How to Accomplish This

This sounds nice in theory, but how could it actually be accomplished? And I mean, accomplished today, without waiting interminably for standards bodies to do their thing. I believe in the power of the open web platform — but wild new ideas generally need to be proven in the real world before a standards body would ever consider adding them to language specifications.

I see two potential approaches that could work. The first approach would be through the use of a browser extension. The second would be through the installation of a native application that leverages custom protocol URLs (something like package://npmjs.com/react@^16.10.0). It’s possible a hybrid of both would be necessary to work around CORS issues and access to enough hard drive space to store downloaded packages. Either way, web apps that are built for this approach could encourage their users to install the appropriate dependencies: A banner with a link could appear at the top of the page that reads, “This site has been optimized for client side package management. For a faster browsing experience, you can install the plugin for free.”

I’ll be the first to admit, this brings up flashbacks of old sites with the notice, “This site required Flash,” which is not a pleasant memory. The key difference would be that the plugin is entirely optional. The page remains fully functional without it, by downloading dependencies from the server, bundled in a normal JavaScript file. And, unlike Flash, these dependencies would be built using native web technologies.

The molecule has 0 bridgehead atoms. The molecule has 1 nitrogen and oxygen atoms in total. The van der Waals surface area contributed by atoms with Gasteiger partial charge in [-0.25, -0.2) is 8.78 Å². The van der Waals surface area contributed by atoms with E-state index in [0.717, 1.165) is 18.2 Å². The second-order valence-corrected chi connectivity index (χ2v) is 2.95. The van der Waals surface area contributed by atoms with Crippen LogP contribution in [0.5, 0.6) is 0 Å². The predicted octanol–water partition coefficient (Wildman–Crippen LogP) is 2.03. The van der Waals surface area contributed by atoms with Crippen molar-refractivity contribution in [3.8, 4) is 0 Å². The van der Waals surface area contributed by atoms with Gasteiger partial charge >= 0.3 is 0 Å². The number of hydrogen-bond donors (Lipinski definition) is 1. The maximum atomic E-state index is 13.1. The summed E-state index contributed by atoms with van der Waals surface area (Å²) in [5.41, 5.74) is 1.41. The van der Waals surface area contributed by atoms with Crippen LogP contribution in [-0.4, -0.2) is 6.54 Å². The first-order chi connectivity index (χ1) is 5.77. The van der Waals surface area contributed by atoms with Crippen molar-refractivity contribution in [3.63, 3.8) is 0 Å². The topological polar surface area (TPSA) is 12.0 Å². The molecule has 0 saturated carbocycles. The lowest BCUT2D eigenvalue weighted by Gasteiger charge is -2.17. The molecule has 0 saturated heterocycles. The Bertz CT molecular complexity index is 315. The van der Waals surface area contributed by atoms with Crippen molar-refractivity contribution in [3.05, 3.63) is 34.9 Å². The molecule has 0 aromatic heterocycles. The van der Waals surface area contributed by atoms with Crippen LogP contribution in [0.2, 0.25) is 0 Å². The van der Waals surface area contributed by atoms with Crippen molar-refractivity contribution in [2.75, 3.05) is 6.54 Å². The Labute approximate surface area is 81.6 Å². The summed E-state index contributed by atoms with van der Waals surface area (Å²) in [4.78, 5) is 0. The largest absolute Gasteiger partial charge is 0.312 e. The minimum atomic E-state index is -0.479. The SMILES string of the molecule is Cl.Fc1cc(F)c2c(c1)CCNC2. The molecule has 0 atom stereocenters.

Versioning and Storage

This must be fully aware of semantic versioning. If a page depends on a version ^3.14.0 and version 3.14.7 is found in the local cache, the already-available package would be used. Meanwhile, the client could even perform a check in the background if any newer version is available, and if it is, download it in a low-priority network request for use in subsequent visits to pages that rely on it.

I’m a little hesitant about that last part. We wouldn’t want to chew through disk space eagerly storing unnecessary files. But either way, there should probably some sort of cleanup algorithm that takes into account how frequently a specific package is used and how long it has been since last use, automatically deleting those that seem to be outdated. The user could even customize how much disc space they wish to allocate for package storage.

Miscellaneous Thoughts, Questions, Problems

Bundling

This would definitely require code splitting to separate the “core” app script from the dependencies (and of course further splitting should be supported). The exact specifics need to be worked out for how native JavaScript would load the secondary bundle while the plugin, if installed, would prevent that request and use package management instead. Would this require a custom bundler, or could an existing bundler do this in an acceptable way?